In jurisdictions where certain addictive drugs are illegal, they are generally supplied by criminal drug dealers, often in the form of organized crime. Trade in them is driven by the neurophysiology of drug addiction, and the economics of greed and poverty.

The addict's need to support the high cost of illegal addictive drugs is one of the major causes of crime. Some estimates place the value of the global trade in illegal drugs at around $400 billion per year (U.S. dollars as of 2000).

Major consumer countries include the United States and European nations, although consumption is world-wide.

As with legal commerce, the illegal drug trade is multi-layered and often multi-national, with layers of manufacturers, processors, distributors, wholesalers and retailers. Financing is also important, generally involving money laundering to hide the source of the illegal profits. All of these are made more complex by their illegality, but the normal laws of economics still apply, with the efforts of law enforcement regarded by the drug trade as a extra business cost.

The drug trade is a very fragmented industry with the most popular product, marijuana, being grown locally by a large amount of inviduals (without any organization). Similarly drugs like LSD with very low profit margins were sold more for philanthropic reasons then for profit. The main organized drug cartels deal with cocaine, heroin, and MDMA, and it is these that are the primary focus of the United States Drug Enforcement Administration. In places where alcohol is illegal, such as Saudi Arabia, it may also be the subject of illegal trading. In the United States during the Prohibition, it was dominated by the Cosa Nostra.

Some prescription drugs are also available by illegal means, eliminating the need to manufacture and process the drugs. Prescription opiates for example, are usually much stronger then heroin found on the street. They are sold primarily via prescriptions from unscrupulous doctors and clinics. However, it is much easier to control traffic in prescription drugs than in illegal drugs.

Legal drugs like tobacco can be the subject of smuggling and illegal trading if the taxes are high enough to make it profitable.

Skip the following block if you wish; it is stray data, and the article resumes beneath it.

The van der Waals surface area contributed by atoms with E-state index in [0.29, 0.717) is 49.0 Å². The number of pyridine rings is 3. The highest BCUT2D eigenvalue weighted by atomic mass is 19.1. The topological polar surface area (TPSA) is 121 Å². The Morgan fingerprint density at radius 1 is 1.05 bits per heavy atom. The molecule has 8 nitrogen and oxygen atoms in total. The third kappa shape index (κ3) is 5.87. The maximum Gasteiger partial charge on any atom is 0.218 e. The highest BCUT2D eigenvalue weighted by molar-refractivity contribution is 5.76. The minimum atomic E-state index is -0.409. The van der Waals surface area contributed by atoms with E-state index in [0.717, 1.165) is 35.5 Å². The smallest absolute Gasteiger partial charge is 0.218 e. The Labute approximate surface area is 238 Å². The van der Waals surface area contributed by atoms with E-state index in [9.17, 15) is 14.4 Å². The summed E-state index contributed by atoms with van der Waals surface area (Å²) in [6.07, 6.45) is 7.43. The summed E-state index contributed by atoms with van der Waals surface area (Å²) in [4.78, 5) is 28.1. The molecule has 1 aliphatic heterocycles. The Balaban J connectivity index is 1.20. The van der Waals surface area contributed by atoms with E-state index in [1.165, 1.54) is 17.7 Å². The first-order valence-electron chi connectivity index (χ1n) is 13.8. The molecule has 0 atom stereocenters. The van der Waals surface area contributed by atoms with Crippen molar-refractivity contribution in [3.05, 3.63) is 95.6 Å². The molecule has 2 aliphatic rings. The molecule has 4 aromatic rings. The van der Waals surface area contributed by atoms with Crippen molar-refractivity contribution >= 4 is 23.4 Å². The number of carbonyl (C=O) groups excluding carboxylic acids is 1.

Because disputes cannot be resolved through legal means, participants at every level of the illegal drugs industry are liable to compete with one another through violence. Some of the largest and most violent drug trafficking organizations are known as drug cartels. Two of the most well known recent groups were the Cali Cartel and the Medellin Cartel.

Table of contents
1 Manufacturing and processing
2 Distribution and wholesaling
3 Retail drug dealing and users
4 Fictional deptictions of the illegal drugs trade
5 External links

Manufacturing and processing

Illegal drugs can be broken down into two major classes: those extracted from plants, and those synthesized from chemical precursors. For the first class, such as marijuana and cocaine, the growing area is important, and substantial farming is needed for mass production. For the second class, such as MDMA and methamphetamine, access to chemical precursors is most important.

Major drug farming and manufacturing countries include

Synthetic illegal drugs can either be manufactured in the country of consumption, or abroad.

Distribution and wholesaling

Retail drug dealing and users

Street drug dealing is the bottom of the chain. Street drug dealing is sometimes associated with other crimes such as pimping. Many users also deal as a part-time activity to fund their own drug use.

Fictional deptictions of the illegal drugs trade

See also:

External links